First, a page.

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How to choose a hydration pack for running

hydration pack and runner
How to choose a hydration pack for trail running: our guide reveals all you need to know (Image credit: Getty Images)

A hydration pack for running and trail running  is the type of rucksack that includes a water bladder, or a place for a water bladder. The emphasis of these packs is to offer lots of space for carrying water, as well as extra room for other trail running essentials, such as food, map and compass, spare clothes etc.

When choosing the best hydration pack there are a few factors and features to consider.

First things first: Water carriers

Water can be carried in a bladder with a tube that extends over the shoulder and is fixed in a convenient place where you can easily access it without taking off the pack. The you need to hydrate, you simply take water from the tube. This makes it very easy to drink water whenever you need it (more on this in hydration packs vs water purification and should I buy a hydration pack).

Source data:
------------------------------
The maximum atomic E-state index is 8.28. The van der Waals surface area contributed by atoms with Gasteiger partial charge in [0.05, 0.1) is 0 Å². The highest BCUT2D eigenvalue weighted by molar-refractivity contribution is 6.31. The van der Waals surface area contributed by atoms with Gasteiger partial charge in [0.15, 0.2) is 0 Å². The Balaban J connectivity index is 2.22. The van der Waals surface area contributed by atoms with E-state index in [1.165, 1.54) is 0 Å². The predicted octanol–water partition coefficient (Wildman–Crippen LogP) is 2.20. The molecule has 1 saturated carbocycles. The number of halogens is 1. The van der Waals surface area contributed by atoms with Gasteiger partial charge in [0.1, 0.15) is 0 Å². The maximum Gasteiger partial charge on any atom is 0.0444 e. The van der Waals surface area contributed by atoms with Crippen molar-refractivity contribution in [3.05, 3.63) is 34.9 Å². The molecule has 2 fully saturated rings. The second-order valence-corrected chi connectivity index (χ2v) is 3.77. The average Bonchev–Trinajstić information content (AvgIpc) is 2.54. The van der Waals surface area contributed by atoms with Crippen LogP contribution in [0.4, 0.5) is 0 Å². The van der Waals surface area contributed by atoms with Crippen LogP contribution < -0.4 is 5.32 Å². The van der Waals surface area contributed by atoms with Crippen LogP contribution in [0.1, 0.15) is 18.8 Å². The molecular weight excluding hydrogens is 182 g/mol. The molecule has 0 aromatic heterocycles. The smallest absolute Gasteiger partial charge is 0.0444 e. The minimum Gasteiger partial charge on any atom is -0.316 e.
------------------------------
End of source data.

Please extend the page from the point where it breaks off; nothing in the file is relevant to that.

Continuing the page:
Alternatively, a pack might have a space for water bottles or flasks (usually the softer kind).

Many hydration vests for running have a place for a water bladder inside the pack and also two open-top pockets on the front of the shoulder straps where you can carry soft water flasks.

Some water flasks have long tubes so it is easier to hydrate while on the move. You should think about how often you will want to sip on water – and then base your choice of pack on convenience.